A strikingly bold architectural foliage plant, Iris japonica 'Variegata' is a very attractive horticultural cultivar with broad fans of dark-green sword-like leaves with a creamy-white, ivory or pale yellow variegation that typically runs down the edges of the leaves forming wide margins. It has small, very delicate and fringed, orchid-like flowers that are white with purple and orange markings. Floating above the foliage on thin stems, they are called Butterfly Flowers by the Chinese.
Iris japonica, the type species, is found throughout Asia from Japan, through China to Myanmar and was first named by Carl Peter Thunberg, the Swedish botanist in his 1784 publication, 'Flora Japonica'. Thunberg, who was the foremost of Linnaeus' "Apostles" and arguably the greatest botanical explorer and collector of his day, had been commissioned to collect specimens for Dutch botanical gardens and after three years collecting in South Africa had set sail via Java for Japan, then an extremely closed society and virtually inacessible to foreigners. In 1775, he arrived at Dejima, a tiny artificial island in the harbour at Nagasaki that as the site of a Dutch trading factory was the only place foreigners were permitted. He stayed for fifteen months and despite the severe restrictions placed upon travel and collecting was able to gather enough information to publish 'Flora Japonica' upon his return to Europe. However, much of the material he described would have been from cultivated gardens and some from naturalised plants introduced into Japan from China. Such was possibly the case with Iris japonica, the first specimen of which reached the British Isles from Canton.
It is not always clear who first introduced various species into the UK and Iris japonica may have been originally introduced by either Dr John Duncan or his younger brother, Dr Alexander Duncan, both East India Company surgeons based in Canton, who, as correspondents of Sir Joseph Banks, regularly sent botanical consignments to Kew. Iris japonica is first recorded as being grown at Kew in 1792, however its original introduction is usually attributed to Thomas Evans, (b.1751 - d.1814).
Evans was an interesting character in the history of exotic gardening in the UK. From humble beginnings, he was originally a clerk in the Treasury Department of the East India Company and was based at East India House, on Leadenhall Street. He had a highly-commendable passion for growing rare and exotic plants and through the offices of the company he developed several contacts in Canton and amassed a considerable collection which he housed in greenhouses that he built in the garden of his house in Crombie's Row in Stepney. Sir James Edward Smith, in his 1804 book, 'Exotic Botany', mentions Evans in a description of Cymbidium hyacinthinum: 'A native of the island of Trinidad, for which we are obliged to our liberal friend Thomas Evans Esq., of the East India House, in whose choice collection it first flowered in the autumn of 1803.' And in her wonderful book, 'Gifts from the Gardens of China', Jane Kilpatrick describes at length the remarkable botanical enthusiasm of Thomas Evans.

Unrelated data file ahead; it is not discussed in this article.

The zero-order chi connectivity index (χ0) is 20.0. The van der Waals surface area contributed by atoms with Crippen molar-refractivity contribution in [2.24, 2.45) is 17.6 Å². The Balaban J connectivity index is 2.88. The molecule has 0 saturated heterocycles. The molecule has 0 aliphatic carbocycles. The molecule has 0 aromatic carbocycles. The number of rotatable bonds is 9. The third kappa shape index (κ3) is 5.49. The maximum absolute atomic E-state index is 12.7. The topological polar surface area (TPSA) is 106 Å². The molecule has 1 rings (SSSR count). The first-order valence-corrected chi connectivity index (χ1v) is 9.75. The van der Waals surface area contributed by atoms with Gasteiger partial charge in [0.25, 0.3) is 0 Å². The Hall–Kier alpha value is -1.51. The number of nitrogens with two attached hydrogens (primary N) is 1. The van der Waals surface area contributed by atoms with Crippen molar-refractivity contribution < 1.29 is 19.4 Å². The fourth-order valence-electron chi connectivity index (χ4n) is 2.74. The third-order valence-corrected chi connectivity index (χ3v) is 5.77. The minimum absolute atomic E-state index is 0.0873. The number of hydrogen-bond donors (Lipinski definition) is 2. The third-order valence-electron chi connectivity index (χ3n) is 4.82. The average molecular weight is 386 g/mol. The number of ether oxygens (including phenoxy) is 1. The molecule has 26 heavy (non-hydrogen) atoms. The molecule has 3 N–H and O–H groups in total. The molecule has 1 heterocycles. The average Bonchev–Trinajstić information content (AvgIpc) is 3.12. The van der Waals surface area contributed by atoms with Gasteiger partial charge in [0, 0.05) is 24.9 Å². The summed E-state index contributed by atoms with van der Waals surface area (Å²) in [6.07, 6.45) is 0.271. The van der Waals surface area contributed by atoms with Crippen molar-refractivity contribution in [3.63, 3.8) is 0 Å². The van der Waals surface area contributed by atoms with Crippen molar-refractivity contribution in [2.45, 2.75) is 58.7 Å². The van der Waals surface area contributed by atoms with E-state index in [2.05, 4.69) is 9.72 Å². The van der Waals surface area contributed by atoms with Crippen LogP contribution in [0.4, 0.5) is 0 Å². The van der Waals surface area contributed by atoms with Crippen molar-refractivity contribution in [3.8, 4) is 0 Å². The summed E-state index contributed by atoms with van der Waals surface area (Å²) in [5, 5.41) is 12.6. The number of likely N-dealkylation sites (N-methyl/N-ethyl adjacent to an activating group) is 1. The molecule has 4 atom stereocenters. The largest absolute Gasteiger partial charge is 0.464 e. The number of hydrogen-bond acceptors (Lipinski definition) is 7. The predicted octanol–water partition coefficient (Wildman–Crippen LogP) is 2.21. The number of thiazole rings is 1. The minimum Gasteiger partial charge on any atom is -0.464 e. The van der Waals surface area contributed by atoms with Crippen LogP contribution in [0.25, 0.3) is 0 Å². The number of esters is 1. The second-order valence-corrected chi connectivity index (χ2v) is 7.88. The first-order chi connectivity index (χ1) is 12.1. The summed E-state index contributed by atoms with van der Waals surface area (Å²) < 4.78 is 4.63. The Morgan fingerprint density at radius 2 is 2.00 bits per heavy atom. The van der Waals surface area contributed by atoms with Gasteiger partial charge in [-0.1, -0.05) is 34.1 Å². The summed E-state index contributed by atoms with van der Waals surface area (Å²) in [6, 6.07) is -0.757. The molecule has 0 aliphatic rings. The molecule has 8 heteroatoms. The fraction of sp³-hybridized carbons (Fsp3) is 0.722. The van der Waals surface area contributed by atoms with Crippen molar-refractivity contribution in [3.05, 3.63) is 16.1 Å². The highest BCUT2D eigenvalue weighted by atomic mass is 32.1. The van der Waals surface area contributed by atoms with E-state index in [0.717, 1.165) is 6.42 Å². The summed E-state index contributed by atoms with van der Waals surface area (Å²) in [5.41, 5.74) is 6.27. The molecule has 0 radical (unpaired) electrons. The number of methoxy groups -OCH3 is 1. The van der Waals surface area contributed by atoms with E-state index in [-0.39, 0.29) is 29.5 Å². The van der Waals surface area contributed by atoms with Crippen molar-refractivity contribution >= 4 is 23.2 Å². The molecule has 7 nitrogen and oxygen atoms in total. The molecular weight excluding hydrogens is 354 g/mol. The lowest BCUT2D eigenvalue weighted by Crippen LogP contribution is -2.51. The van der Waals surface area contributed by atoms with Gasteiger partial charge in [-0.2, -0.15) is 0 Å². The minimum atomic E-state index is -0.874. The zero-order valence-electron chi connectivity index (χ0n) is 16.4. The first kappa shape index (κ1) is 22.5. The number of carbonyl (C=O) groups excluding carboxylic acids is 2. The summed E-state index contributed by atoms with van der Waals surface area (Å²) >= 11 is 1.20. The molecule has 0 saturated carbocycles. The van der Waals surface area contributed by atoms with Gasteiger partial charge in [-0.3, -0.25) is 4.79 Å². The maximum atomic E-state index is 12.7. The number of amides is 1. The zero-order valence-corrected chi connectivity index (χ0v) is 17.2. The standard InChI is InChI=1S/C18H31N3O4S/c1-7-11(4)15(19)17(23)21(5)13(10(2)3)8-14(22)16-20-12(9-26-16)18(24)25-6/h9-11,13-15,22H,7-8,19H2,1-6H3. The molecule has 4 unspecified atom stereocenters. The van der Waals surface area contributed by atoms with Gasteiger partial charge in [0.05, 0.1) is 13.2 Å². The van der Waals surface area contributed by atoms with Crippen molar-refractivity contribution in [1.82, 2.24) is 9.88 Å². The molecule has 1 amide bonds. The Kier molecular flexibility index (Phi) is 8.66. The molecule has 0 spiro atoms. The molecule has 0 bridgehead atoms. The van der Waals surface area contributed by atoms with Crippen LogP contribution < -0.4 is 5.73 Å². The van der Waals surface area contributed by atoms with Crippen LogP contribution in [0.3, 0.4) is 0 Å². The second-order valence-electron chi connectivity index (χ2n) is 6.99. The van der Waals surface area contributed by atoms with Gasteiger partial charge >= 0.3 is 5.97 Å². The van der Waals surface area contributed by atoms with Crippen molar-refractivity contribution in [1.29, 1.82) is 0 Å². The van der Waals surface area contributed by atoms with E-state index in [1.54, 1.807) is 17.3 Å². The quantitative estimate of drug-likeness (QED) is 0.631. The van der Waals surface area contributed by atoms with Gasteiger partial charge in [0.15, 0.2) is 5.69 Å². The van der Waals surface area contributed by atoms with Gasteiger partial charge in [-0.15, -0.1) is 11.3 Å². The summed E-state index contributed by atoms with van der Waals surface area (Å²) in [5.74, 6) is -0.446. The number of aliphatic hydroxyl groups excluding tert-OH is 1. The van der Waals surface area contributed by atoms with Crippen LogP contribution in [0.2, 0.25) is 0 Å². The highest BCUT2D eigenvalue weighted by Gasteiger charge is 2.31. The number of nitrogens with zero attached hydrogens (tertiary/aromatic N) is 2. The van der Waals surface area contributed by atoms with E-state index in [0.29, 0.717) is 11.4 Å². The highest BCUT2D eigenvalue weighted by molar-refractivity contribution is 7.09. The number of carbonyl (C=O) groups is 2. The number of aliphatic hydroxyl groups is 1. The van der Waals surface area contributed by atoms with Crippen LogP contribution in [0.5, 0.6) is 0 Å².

As well as Iris japonica and the root-hardy Begonia grandis ssp. evansiana, Evans was responsible for the introduction to the UK of Ardisia crenata, Bletilla striata, Michelia figo, Musa cocchinea, Reineckia carnea, Rosa multiflora var. carnea and Rubus roseifoliaus 'Coronarius'.
In previous taxonomical classifications the crested Iris had been known both as Iris evansia and Evansia chinensis. Richard Anthony Salisbury, the British botanist who had opposed the Linnaen system, renamed Iris japonica in 1812 as Evansia chinensis, to honour Thomas Evans. Salisbury, the first honourary secretary of the RHS, was a controversial character in British botanical history and most of his generic names have been overturned. An extract from page 297 of the 1886 'Journal of Botany, British and Foreign', cites: "there was a tacit understanding on the part of the botanical leaders of the period, including Brown, Banks and Smith, that Salisbury's botanical work and names should, as far as possible, be ignored."
In 1913, W. R. Dykes in his monograph, 'The Genus Iris', returned Evanisia to the genus Iris. Today the members of subgenus Limniris subsection Lophiris - to which Iris japonica belongs - are collectively still known as Evansia irises.
Iris japonica 'Variegata' is an easy Iris in cultivation but not as hardy as other more common Irises. It should be planted in a sheltered spot, in full sun or half-shade in a moist, well-drained rich soil and fed regularly during the growing season. Its rhizomes prefer to be half-exposed above the soil so a thick mulch during the winter months will help to protect them from the frost.
|Synonyms||Iris chinensis, Evansia chinensis, Evansia fimbriata, Iris fimbriata, Iris squalens, Iris japonica subsp. japonica var. typica, Iris japonica subsp. dalica, Iris japonica f. pallescens, Iris tectorum variegata 'Cruella',|
|Geographical Origin||Horticultural cultivar - type species from Asia: China, Japan, Myanmar|
|Cultivation||Full sun or damp semi-shade. A warm sheltered spot. Moist rich well-drained soil. Mulch well in winter|
|Eventual Height||40 cm|
|Eventual Spread||40 cm|
|Hardiness||May need protection during very cold spells. Rhizomes should be mulched for protection|
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